Diesel engines, like other internal combustion engines, convert chemical energy contained in the fuel into mechanical power. Diesel fuel is a mixture of hydrocarbons which—during an ideal combustion process—would produce only carbon dioxide (CO₂) and water vapour (H2O).
The concentrations depend on the engine load, with the content of CO2 and H2O increasing and that of O2 decreasing with increasing engine load. None of these principal diesel emissions (with the exception of CO2 for its greenhouse gas properties) have adverse health or environmental effects.
Diesel emissions on older equipment however do include other pollutants that can have adverse health and/or environmental effects. Most of these pollutants originate from various non-ideal processes during combustion, such as incomplete combustion of fuel, reactions between mixture components under high temperature and pressure, combustion of engine lubricating oil and oil additives as well as combustion of non-hydrocarbon components of diesel fuel, such as sulphur compounds and fuel additives. Common pollutants include unburned hydrocarbons (HC), carbon monoxide (CO), nitrogen oxides (NOₓ) or particulate matter (PM). The total concentration of pollutants in diesel exhaust gases typically amounts to some tenths of one percent—this is schematically illustrated in Figure 1. Much lower, “near-zero” levels of pollutants are emitted from modern diesel engines equipped with emission aftertreatment devices such as NOₓ and CO reduction catalysts and particulate filters.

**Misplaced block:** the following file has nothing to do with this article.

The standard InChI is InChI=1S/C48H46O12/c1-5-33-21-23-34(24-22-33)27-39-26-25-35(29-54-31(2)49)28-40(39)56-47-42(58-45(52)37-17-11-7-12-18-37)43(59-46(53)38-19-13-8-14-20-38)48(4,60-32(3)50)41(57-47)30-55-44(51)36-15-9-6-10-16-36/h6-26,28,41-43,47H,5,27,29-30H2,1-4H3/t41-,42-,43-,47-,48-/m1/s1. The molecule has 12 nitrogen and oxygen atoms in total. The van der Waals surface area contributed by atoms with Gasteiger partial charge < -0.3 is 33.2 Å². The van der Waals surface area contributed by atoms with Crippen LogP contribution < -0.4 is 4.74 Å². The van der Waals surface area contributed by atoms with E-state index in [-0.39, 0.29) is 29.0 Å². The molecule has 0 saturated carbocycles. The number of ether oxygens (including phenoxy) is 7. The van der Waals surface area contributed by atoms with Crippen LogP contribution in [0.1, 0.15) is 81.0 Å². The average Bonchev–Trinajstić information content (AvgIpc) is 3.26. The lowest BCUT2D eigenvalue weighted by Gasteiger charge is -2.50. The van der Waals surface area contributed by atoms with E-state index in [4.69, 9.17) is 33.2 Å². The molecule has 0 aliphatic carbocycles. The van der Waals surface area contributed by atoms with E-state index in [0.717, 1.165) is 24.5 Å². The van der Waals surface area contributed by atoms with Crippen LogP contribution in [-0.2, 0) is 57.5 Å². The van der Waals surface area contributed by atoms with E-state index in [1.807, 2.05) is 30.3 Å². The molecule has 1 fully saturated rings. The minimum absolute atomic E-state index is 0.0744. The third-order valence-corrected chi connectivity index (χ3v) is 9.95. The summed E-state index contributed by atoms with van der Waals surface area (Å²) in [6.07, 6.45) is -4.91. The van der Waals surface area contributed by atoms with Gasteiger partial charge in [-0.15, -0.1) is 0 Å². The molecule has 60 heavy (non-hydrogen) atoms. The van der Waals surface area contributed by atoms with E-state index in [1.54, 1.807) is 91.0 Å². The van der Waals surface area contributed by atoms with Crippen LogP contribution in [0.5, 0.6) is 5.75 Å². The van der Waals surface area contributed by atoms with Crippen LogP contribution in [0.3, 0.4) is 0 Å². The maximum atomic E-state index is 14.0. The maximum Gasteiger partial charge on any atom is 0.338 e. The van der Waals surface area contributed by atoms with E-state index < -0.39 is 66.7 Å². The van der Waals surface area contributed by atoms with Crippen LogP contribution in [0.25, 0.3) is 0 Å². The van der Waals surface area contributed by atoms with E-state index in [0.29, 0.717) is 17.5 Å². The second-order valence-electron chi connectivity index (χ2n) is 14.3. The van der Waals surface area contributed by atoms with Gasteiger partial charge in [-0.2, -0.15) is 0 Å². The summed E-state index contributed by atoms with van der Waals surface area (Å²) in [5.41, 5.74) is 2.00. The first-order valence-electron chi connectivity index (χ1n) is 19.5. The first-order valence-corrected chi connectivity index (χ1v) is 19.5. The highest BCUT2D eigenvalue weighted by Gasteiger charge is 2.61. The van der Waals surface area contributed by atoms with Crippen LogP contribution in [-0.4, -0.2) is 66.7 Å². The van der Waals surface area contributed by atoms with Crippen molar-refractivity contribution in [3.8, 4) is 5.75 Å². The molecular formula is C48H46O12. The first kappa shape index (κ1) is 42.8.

Emissions can be categorized into a particulate- and gas/vapour phase, where each contains both organic and inorganic components. The particulate phase of diesel exhaust includes clusters of respirable particles composed mainly of carbon and is termed “diesel particulate matter” (DPM). A variety of chemicals are contained within or absorbed onto the diesel particulate matter, which has the potential to affect the toxicity of the particulate.
The major constituents of the gas/vapour phase include carbon monoxide (CO), oxides of nitrogen (NOₓ), Sulphur dioxide (SO₂), Aldehydes and many polycyclic aromatic hydrocarbons (PAHs).
Exhaust emissions does not only pollute the air we breathe, but also changes the characteristics of landscapes through soil contamination and water pollution. The effect of non-compliance with health standards and recommendations could also impact the health of humans far outside the demography of such pollutant producing mechanisms.